MANILA, Jan. 13 (PNA) — The Supreme Court (SC) en banc on Tuesday dismissed the two petitions questioning the 2015 Budget and the Supplemental Budget for lack of merit.
In a press conference, SC Public Information Office (PIO) Chief and Spokesman Atty. Theodore O. Te said, “The Court acted on two petitions brought by the same petitioner challenging the 2015 budget and the Supplemental Budget by dismissing both petitions for lack of merit.”
The first petition was filed by former Iloilo Rep. Augusto L. Syjuco, Jr. against Department of Budget and Management (DBM) Secretary Florencio Abad, Senate President Franklin Drilon and House Speaker Feliciano Belmonte Jr. in their respective official capacities.
It argued that the 2015 National Expenditure Program (NEP) contained in the proposed General Appropriations Act (GAA) for 2015 contained pork barrel funds, in contravention of the SC’s ruling on the unconstitutionality of the Priority Development Assistance Fund (PDAF).
It further argued that the Grassroots Participatory Budgeting (GPB) is a clone of the Disbursement Acceleration Program (DAP), some acts and practices of which the SC had also earlier declared unconstitutional.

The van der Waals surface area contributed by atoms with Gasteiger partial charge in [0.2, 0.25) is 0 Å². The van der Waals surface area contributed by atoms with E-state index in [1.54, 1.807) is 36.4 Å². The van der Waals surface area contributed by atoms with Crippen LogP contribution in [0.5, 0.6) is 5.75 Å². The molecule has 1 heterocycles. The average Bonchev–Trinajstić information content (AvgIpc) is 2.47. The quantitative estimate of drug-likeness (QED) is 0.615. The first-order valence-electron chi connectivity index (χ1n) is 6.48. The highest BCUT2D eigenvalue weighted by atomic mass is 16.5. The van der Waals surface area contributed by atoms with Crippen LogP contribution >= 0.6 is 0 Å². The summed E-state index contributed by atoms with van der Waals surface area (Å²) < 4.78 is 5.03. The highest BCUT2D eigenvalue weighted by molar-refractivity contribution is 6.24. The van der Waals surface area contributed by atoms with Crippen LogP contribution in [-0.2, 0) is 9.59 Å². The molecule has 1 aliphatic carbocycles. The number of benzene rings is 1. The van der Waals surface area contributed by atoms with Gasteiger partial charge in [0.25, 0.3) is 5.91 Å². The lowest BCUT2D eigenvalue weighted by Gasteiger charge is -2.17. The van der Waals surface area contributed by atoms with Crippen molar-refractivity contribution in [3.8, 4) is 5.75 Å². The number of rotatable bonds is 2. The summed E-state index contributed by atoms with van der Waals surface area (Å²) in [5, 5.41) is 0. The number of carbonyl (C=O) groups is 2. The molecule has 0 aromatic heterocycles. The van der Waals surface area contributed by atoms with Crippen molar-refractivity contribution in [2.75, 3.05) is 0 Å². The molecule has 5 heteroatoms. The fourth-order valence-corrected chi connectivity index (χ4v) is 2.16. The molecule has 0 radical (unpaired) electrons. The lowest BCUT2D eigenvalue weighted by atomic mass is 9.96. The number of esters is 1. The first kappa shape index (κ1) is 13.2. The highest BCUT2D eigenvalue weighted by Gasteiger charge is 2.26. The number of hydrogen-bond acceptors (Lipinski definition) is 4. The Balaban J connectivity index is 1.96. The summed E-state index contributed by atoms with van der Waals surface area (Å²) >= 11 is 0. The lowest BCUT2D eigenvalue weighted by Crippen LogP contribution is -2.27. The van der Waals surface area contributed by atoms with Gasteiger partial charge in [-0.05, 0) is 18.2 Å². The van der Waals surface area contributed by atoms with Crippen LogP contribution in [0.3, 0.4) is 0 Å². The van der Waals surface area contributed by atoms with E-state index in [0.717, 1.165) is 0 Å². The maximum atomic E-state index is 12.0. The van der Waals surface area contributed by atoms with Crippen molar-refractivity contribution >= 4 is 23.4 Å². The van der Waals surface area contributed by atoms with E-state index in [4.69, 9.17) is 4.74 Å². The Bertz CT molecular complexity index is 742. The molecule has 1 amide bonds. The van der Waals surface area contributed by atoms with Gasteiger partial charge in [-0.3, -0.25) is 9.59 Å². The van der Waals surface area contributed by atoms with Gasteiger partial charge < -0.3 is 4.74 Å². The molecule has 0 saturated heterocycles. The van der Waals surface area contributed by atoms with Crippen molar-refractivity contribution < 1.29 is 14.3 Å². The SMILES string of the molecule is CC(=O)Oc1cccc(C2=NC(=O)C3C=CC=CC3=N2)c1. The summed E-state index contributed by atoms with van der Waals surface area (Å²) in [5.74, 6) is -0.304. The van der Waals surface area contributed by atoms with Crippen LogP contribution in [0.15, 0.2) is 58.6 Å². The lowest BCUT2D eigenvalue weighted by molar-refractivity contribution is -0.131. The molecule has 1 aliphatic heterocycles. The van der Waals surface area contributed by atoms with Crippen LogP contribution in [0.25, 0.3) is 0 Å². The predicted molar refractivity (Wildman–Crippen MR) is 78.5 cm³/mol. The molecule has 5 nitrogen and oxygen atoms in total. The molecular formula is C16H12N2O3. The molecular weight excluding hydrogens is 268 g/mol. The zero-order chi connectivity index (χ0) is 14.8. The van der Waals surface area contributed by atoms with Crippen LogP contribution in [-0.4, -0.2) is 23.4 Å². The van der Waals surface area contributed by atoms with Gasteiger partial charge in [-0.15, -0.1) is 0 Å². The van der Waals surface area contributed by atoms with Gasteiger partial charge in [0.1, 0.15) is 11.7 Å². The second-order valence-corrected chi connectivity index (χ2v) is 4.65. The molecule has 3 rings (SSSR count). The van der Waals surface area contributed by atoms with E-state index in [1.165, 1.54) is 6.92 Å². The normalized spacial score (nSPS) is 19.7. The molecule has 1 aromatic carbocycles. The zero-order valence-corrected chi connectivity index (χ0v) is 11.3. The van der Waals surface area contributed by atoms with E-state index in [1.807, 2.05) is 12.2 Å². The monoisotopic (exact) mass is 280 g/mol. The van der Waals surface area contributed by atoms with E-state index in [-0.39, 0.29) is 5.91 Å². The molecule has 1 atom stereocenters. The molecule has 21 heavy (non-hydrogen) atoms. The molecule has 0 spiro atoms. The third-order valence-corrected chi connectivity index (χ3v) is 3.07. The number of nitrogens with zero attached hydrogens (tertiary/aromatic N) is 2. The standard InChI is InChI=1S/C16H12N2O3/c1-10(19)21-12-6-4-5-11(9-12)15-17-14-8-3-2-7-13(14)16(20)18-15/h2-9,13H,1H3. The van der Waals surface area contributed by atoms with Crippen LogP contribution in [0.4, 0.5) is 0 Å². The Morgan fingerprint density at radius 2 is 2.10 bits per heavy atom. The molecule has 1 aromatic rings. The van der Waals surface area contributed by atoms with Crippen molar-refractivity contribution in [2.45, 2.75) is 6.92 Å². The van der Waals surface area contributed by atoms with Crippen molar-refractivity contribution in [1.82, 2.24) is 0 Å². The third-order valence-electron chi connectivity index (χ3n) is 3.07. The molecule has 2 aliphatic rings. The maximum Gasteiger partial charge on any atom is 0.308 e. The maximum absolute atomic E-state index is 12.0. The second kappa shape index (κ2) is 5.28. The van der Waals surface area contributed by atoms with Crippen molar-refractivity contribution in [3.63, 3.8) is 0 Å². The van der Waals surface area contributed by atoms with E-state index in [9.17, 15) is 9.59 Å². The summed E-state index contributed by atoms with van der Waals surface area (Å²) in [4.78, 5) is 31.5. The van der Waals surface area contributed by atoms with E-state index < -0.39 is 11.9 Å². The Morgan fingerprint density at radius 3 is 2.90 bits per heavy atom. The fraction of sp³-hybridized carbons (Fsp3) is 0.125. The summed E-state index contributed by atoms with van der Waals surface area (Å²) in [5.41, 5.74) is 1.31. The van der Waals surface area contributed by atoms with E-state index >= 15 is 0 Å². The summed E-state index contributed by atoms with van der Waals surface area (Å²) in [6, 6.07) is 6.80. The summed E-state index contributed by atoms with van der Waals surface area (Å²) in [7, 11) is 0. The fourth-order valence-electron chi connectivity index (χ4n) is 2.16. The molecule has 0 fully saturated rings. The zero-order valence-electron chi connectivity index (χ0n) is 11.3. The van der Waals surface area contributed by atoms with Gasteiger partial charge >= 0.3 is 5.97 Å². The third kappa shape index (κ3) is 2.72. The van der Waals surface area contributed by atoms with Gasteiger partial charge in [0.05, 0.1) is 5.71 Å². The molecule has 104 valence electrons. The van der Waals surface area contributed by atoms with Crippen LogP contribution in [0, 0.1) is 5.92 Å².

The petitioner also questioned the definition of “savings” contained in the 2015 GAA.
The second petition was also filed by Syjuco against President Benigno S. Aquino III, Abad, Drilon and Belmonte in their respective official capacities.
It questioned the constitutionality of Republic Act No. 10652, a law providing a supplemental budget for the national government.
The petitioner cited the same reasons for the challenge to the supplemental budget.
For the first petition, on the 2015 Budget, the SC cited its prematurity because it does not allege any specific expenditure, fund release or any Executive act or issuance to this effect.
”Petitioner, suing as a taxpayer, has not claimed any injury to him or to taxpayers in general but has only posed hypothetical or feigned problems, or mere academic questions. On this matter, the Court also stated that it does not render advisory opinions,” the SC said.
For the second petition, on the Supplemental Budget, the SC noted that petitioner had not shown any substantial grounds to have the supplemental budget declared unconstitutional other than his invocation of the SC’s rulings in the PDAF and the DAP cases.
”In both decisions, the Court had not passed on the constitutionality of a supplemental budget,” the SC said. (PNA)